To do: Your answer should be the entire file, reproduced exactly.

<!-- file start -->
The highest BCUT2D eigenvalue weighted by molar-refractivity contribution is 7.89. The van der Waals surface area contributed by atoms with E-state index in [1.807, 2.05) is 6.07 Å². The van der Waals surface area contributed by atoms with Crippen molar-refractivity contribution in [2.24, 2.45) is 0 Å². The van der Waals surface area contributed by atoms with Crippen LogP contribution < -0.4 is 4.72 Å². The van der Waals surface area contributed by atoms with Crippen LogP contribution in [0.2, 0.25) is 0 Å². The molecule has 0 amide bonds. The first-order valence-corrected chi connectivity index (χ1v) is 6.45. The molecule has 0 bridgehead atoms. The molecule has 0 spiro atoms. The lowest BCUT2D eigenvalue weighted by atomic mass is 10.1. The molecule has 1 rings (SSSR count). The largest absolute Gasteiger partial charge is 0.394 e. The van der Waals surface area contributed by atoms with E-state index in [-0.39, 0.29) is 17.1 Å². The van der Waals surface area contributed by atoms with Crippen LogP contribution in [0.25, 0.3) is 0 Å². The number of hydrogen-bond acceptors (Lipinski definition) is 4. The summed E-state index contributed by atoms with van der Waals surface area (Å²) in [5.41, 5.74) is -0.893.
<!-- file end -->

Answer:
The highest BCUT2D eigenvalue weighted by molar-refractivity contribution is 7.89. The van der Waals surface area contributed by atoms with E-state index in [1.807, 2.05) is 6.07 Å². The van der Waals surface area contributed by atoms with Crippen molar-refractivity contribution in [2.24, 2.45) is 0 Å². The van der Waals surface area contributed by atoms with Crippen LogP contribution < -0.4 is 4.72 Å². The van der Waals surface area contributed by atoms with Crippen LogP contribution in [0.2, 0.25) is 0 Å². The molecule has 0 amide bonds. The first-order valence-corrected chi connectivity index (χ1v) is 6.45. The molecule has 0 bridgehead atoms. The molecule has 0 spiro atoms. The lowest BCUT2D eigenvalue weighted by atomic mass is 10.1. The molecule has 1 rings (SSSR count). The largest absolute Gasteiger partial charge is 0.394 e. The van der Waals surface area contributed by atoms with E-state index in [-0.39, 0.29) is 17.1 Å². The van der Waals surface area contributed by atoms with Crippen LogP contribution in [0.25, 0.3) is 0 Å². The number of hydrogen-bond acceptors (Lipinski definition) is 4. The summed E-state index contributed by atoms with van der Waals surface area (Å²) in [5.41, 5.74) is -0.893.